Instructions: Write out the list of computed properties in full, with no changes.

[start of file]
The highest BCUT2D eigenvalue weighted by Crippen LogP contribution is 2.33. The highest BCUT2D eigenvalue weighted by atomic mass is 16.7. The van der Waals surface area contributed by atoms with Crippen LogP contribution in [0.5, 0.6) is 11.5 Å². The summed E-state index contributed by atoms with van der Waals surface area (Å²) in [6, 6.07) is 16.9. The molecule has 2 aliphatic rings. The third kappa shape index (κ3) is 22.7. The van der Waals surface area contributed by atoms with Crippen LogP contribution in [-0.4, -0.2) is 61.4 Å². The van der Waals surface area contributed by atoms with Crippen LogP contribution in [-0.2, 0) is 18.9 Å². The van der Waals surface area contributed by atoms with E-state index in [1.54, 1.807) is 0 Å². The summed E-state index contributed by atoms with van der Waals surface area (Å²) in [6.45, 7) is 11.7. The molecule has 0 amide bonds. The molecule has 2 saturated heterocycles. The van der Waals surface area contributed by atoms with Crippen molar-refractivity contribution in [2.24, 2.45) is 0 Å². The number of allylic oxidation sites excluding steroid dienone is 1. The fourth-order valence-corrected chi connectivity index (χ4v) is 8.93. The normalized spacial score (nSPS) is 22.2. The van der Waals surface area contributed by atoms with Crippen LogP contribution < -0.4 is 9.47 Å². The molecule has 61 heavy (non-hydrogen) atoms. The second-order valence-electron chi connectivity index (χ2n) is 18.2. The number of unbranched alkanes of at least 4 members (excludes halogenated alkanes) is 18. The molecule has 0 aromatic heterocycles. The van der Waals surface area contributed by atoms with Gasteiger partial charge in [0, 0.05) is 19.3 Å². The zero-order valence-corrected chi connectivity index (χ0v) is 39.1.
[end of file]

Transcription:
The highest BCUT2D eigenvalue weighted by Crippen LogP contribution is 2.33. The highest BCUT2D eigenvalue weighted by atomic mass is 16.7. The van der Waals surface area contributed by atoms with Crippen LogP contribution in [0.5, 0.6) is 11.5 Å². The summed E-state index contributed by atoms with van der Waals surface area (Å²) in [6, 6.07) is 16.9. The molecule has 2 aliphatic rings. The third kappa shape index (κ3) is 22.7. The van der Waals surface area contributed by atoms with Crippen LogP contribution in [-0.4, -0.2) is 61.4 Å². The van der Waals surface area contributed by atoms with Crippen LogP contribution in [-0.2, 0) is 18.9 Å². The van der Waals surface area contributed by atoms with E-state index in [1.54, 1.807) is 0 Å². The summed E-state index contributed by atoms with van der Waals surface area (Å²) in [6.45, 7) is 11.7. The molecule has 0 amide bonds. The molecule has 2 saturated heterocycles. The van der Waals surface area contributed by atoms with Crippen molar-refractivity contribution in [2.24, 2.45) is 0 Å². The number of allylic oxidation sites excluding steroid dienone is 1. The fourth-order valence-corrected chi connectivity index (χ4v) is 8.93. The normalized spacial score (nSPS) is 22.2. The van der Waals surface area contributed by atoms with Crippen LogP contribution < -0.4 is 9.47 Å². The molecule has 61 heavy (non-hydrogen) atoms. The second-order valence-electron chi connectivity index (χ2n) is 18.2. The number of unbranched alkanes of at least 4 members (excludes halogenated alkanes) is 18. The molecule has 0 aromatic heterocycles. The van der Waals surface area contributed by atoms with Gasteiger partial charge in [0, 0.05) is 19.3 Å². The zero-order valence-corrected chi connectivity index (χ0v) is 39.1.